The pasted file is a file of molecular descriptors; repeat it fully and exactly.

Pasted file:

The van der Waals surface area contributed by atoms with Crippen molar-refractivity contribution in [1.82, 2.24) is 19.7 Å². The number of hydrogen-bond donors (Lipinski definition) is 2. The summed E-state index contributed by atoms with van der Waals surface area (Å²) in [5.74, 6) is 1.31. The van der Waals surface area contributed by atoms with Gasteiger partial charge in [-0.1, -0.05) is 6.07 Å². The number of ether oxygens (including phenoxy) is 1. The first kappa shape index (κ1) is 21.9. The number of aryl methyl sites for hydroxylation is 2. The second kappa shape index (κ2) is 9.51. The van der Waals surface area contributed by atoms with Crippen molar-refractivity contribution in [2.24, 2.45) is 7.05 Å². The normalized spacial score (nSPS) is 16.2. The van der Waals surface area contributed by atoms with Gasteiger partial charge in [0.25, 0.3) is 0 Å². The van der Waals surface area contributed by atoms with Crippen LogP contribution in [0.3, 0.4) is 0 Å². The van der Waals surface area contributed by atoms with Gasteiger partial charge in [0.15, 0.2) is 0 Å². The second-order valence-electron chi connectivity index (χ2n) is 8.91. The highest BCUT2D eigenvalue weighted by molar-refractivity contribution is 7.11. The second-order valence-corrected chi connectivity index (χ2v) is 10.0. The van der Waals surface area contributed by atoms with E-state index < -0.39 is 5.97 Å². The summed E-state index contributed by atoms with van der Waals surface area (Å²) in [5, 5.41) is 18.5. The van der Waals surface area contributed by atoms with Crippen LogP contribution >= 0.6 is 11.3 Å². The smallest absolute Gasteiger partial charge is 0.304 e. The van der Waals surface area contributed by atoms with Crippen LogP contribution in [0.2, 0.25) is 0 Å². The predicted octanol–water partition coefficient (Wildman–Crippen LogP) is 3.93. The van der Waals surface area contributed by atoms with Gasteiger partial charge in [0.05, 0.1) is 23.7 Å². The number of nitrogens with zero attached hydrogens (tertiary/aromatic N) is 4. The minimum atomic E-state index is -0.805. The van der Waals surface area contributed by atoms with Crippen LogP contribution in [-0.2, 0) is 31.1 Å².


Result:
The van der Waals surface area contributed by atoms with Crippen molar-refractivity contribution in [1.82, 2.24) is 19.7 Å². The number of hydrogen-bond donors (Lipinski definition) is 2. The summed E-state index contributed by atoms with van der Waals surface area (Å²) in [5.74, 6) is 1.31. The van der Waals surface area contributed by atoms with Gasteiger partial charge in [-0.1, -0.05) is 6.07 Å². The number of ether oxygens (including phenoxy) is 1. The first kappa shape index (κ1) is 21.9. The number of aryl methyl sites for hydroxylation is 2. The second kappa shape index (κ2) is 9.51. The van der Waals surface area contributed by atoms with Crippen molar-refractivity contribution in [2.24, 2.45) is 7.05 Å². The normalized spacial score (nSPS) is 16.2. The van der Waals surface area contributed by atoms with Gasteiger partial charge in [0.25, 0.3) is 0 Å². The van der Waals surface area contributed by atoms with Crippen LogP contribution in [0.3, 0.4) is 0 Å². The van der Waals surface area contributed by atoms with Gasteiger partial charge in [0.15, 0.2) is 0 Å². The second-order valence-electron chi connectivity index (χ2n) is 8.91. The highest BCUT2D eigenvalue weighted by molar-refractivity contribution is 7.11. The second-order valence-corrected chi connectivity index (χ2v) is 10.0. The van der Waals surface area contributed by atoms with E-state index < -0.39 is 5.97 Å². The summed E-state index contributed by atoms with van der Waals surface area (Å²) in [5, 5.41) is 18.5. The van der Waals surface area contributed by atoms with Crippen LogP contribution >= 0.6 is 11.3 Å². The smallest absolute Gasteiger partial charge is 0.304 e. The van der Waals surface area contributed by atoms with Crippen LogP contribution in [0.2, 0.25) is 0 Å². The predicted octanol–water partition coefficient (Wildman–Crippen LogP) is 3.93. The van der Waals surface area contributed by atoms with Gasteiger partial charge in [0.05, 0.1) is 23.7 Å². The number of nitrogens with zero attached hydrogens (tertiary/aromatic N) is 4. The minimum atomic E-state index is -0.805. The van der Waals surface area contributed by atoms with Crippen LogP contribution in [-0.2, 0) is 31.1 Å².